Clay Clemmer filled up his company’s Chevrolet truck with compressed natural gas on Wednesday at Tyler’s new fueling station — First Alt Fuel.
Clemmer, 50, co-owner of the Granite Division Inc. in Tyler, bought the company’s first compressed natural gas (CNG) truck in December in anticipation of the fueling station opening in Tyler.
“We’re trying it out to see how it works,” Clemmer said. “It’s been good so far.”
The Granite Division is one of several businesses converting to vehicles that run on natural gas for efficiency and to save money.
Tax revenue earned by the state from sales of CNG and liquefied natural gas (LNG) motor fuel for fiscal year 2014 exceeded projections by 220 percent. As of July 31, revenues totaled $2,178,199, the Texas Comptroller’s Office reported.
“These collections are more than double the estimated amount,” Texas Railroad Commissioner David Porter said in a statement. “At 15 cents per gallon equivalent, $2,178,199 of motor fuel tax equals sales of 14,521,326 gallon equivalents of natural gas.”
A gallon equivalent is the amount of CNG or LNG, with the same energy content as a gallon of gasoline or diesel fuel.
In October, Porter launched his Natural Gas Initiative to increase the use of natural gas motor fuel in Texas. State forecasters projected fiscal 2014 to end in tax revenue of $992,000, equal to sales of 6.6 million gallon equivalents. The July 31 total was 220 percent of that estimate, Porter reported.
Clemmer said they decided to buy a used CNG truck for Granite Division because of its cost efficiency and because the motors typically last longer.
The service truck runs all day every day and hauls granite and other equipment as good as a regular truck, but they save more than 35 percent in fuel costs, he said.
Jamal Moharer in July celebrated the grand opening of his First Alt Fuel Station — the first public access compressed natural gas refueling station in Tyler.
“It’s not just that Tyler needs it. ... We as Americans need it,” Moharer, president of First Alt Fuel Inc., said, adding that CNG is a safe, clean fuel that makes economic sense because of its abundance in the country.
“Consumption has maintained a steady climb, and we continue to see positive gain on a week-by-week basis,” Moharer said. “Our client base continues to grow as more and more contractors and companies purchase CNG vehicles. Since opening, we have had zero days of down time due to the proper pre-planning and implantation of the station, making it a reliable station that consistently delivers the demanded fuel to our clients and customers.”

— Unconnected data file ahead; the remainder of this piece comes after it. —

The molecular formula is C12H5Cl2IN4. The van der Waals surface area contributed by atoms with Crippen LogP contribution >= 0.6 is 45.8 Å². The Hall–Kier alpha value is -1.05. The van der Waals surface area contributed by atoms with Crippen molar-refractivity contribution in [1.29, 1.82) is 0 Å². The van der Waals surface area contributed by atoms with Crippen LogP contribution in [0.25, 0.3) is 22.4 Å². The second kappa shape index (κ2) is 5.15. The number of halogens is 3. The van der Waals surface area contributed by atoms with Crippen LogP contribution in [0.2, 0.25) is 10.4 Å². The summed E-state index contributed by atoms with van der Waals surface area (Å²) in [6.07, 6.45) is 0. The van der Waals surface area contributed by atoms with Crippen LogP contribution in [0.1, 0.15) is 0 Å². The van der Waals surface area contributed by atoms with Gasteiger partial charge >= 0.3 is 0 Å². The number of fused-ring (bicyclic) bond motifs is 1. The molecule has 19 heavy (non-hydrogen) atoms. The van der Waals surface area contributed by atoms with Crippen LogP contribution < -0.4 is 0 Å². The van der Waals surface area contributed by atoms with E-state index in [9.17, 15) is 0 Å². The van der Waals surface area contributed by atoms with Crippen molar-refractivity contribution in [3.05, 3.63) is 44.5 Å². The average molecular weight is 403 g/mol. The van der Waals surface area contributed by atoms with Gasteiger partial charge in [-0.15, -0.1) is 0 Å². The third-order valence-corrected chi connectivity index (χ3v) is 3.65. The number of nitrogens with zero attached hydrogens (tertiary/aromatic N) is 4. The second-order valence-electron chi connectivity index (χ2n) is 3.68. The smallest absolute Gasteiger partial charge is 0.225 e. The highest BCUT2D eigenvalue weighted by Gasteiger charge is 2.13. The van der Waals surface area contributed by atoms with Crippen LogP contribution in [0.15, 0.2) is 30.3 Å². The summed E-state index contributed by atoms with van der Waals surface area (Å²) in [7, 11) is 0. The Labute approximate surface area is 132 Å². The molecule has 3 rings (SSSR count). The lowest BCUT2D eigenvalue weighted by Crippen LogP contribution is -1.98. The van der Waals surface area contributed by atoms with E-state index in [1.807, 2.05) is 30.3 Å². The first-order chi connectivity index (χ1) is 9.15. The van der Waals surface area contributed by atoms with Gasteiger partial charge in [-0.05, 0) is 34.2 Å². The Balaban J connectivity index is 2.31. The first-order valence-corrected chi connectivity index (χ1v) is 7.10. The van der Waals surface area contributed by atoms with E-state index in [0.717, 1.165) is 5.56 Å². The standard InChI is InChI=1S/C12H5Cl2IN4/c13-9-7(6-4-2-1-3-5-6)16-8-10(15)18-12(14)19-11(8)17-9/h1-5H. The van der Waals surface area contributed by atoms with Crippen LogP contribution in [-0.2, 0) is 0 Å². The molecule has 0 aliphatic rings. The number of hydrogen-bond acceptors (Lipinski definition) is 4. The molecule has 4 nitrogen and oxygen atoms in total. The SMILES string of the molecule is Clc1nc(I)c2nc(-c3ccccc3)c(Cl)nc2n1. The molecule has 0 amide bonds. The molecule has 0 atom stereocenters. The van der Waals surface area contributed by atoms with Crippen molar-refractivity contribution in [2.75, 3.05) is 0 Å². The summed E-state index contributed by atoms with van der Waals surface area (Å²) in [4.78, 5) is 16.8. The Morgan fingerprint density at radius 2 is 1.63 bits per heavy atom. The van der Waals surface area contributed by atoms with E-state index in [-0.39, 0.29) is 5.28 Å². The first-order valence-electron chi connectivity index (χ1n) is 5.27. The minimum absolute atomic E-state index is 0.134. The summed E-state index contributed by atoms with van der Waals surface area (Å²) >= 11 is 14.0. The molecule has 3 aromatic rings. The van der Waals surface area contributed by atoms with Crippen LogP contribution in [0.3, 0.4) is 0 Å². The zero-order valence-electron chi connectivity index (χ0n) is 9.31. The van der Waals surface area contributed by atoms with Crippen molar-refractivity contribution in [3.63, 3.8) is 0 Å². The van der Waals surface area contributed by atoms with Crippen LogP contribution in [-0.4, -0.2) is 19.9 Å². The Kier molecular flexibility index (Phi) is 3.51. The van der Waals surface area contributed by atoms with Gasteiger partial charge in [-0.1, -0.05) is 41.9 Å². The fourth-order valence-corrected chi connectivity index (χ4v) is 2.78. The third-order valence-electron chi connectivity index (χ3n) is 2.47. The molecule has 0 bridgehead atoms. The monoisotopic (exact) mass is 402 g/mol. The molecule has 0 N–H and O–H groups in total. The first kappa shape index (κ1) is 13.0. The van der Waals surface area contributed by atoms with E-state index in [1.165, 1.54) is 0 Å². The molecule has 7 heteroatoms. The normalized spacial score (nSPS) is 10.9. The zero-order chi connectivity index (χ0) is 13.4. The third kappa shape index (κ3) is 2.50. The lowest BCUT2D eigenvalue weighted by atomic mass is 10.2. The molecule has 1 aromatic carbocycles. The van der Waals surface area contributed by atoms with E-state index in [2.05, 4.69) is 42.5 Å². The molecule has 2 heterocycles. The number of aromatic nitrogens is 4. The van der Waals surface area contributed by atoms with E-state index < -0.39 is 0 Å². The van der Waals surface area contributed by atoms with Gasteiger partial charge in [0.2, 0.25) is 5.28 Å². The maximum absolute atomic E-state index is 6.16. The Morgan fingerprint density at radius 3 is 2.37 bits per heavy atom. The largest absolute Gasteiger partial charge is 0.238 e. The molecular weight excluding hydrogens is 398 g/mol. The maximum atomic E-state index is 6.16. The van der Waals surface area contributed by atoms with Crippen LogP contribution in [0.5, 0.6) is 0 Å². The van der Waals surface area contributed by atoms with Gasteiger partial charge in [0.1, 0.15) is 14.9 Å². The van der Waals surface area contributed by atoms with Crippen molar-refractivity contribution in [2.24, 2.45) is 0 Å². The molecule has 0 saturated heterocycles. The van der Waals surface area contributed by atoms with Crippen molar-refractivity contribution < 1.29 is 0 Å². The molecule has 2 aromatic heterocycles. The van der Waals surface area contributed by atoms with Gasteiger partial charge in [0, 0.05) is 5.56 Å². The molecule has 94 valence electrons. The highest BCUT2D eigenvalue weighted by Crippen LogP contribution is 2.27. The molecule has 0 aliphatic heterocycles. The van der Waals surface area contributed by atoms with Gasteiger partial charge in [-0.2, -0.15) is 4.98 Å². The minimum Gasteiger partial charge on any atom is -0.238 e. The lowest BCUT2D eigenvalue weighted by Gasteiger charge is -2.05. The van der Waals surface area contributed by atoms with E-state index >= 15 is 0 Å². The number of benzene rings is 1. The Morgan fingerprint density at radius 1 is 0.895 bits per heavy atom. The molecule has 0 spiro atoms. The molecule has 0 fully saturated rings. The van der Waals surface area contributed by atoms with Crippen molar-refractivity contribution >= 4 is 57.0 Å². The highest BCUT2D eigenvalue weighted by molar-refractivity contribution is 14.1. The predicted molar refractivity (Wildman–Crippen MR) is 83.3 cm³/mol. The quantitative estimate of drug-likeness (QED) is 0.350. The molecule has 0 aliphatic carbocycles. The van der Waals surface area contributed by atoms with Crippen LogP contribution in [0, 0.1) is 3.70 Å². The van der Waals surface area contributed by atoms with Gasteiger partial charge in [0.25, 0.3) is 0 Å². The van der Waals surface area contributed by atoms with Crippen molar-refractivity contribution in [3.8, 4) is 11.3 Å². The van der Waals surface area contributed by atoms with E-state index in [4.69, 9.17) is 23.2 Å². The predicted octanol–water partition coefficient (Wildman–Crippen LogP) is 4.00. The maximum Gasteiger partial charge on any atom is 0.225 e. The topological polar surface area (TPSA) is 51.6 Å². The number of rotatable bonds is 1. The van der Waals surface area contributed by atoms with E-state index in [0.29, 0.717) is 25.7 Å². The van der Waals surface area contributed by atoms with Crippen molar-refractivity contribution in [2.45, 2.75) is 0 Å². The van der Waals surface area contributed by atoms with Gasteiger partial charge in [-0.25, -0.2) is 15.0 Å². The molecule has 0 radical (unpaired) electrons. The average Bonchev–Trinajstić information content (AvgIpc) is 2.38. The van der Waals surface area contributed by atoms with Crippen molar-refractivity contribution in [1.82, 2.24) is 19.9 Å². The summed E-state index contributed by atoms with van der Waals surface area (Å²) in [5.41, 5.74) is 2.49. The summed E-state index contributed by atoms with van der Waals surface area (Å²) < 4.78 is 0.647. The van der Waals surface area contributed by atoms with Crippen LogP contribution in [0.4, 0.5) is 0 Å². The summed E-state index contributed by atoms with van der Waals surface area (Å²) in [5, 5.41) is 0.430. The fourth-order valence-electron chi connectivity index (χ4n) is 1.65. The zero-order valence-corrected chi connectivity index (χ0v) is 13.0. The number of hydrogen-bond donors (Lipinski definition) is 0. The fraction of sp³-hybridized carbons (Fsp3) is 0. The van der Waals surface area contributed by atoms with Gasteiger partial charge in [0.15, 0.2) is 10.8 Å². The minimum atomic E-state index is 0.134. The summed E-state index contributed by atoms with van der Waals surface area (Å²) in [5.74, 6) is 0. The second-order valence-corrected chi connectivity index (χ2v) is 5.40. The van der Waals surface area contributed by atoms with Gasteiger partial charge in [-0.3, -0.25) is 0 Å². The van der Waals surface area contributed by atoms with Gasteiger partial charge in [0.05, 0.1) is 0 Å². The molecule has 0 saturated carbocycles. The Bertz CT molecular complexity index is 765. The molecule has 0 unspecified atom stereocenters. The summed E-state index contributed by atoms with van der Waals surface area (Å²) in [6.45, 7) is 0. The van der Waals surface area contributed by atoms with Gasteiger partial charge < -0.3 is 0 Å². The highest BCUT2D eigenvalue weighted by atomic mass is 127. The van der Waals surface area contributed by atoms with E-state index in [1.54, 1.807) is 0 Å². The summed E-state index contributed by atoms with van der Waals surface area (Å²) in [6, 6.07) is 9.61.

The compressors used at the fueling stations are fabricated and serviced by J-W Energy Co., of Longview. There are storage tanks to transfer the CNG to the pumps and two generators, including a backup because local businesses depend on the only natural gas fueling station in the area.
“We have to have redundancy,” Moharer said on Wednesday, adding that if the station goes down, people could be stranded.
By the time Moharer celebrated the grand opening of his Tyler fueling station on July 9, business had surpassed his expectations. During the first month, the general public used 4,000 gallons of gas equivalent. That includes businesses and personal vehicles, as well as visitors passing through Tyler, he said.
Moharer said there are fewer than a dozen area businesses that use CNG in company vehicles, but it continues to grow. He plans to open other stations in East Texas, most likely starting with Texarkana. He also is looking at opening a station for LNG, used for long-distance truckers, along the interstate, he said.
Porter said natural gas vehicles are becoming mainstream faster than expected and there’s plenty of room for growth.
“These excellent sales figures represent only a fraction of potential sales, as more and more fleet operators take advantage of the cost savings, lower emissions and energy-security benefits of Texas natural gas.”
Porter, who was elected to the Texas Railroad Commission in 2010, is coordinating the first Texas Natural Gas Summit on Oct. 23 at the Palmer Events Center in Austin. The summit will connect industry employers with job seekers, showcase advanced natural gas technology and offer workshops for fleet managers and exploration and production operators.
To find out where to find natural gas fueling stations in Texas and around the country, check out the U.S. Department of Energy’s Alternative Fueling Station Locator App, or CNG Now LLC’s CNG Fuel Finder App.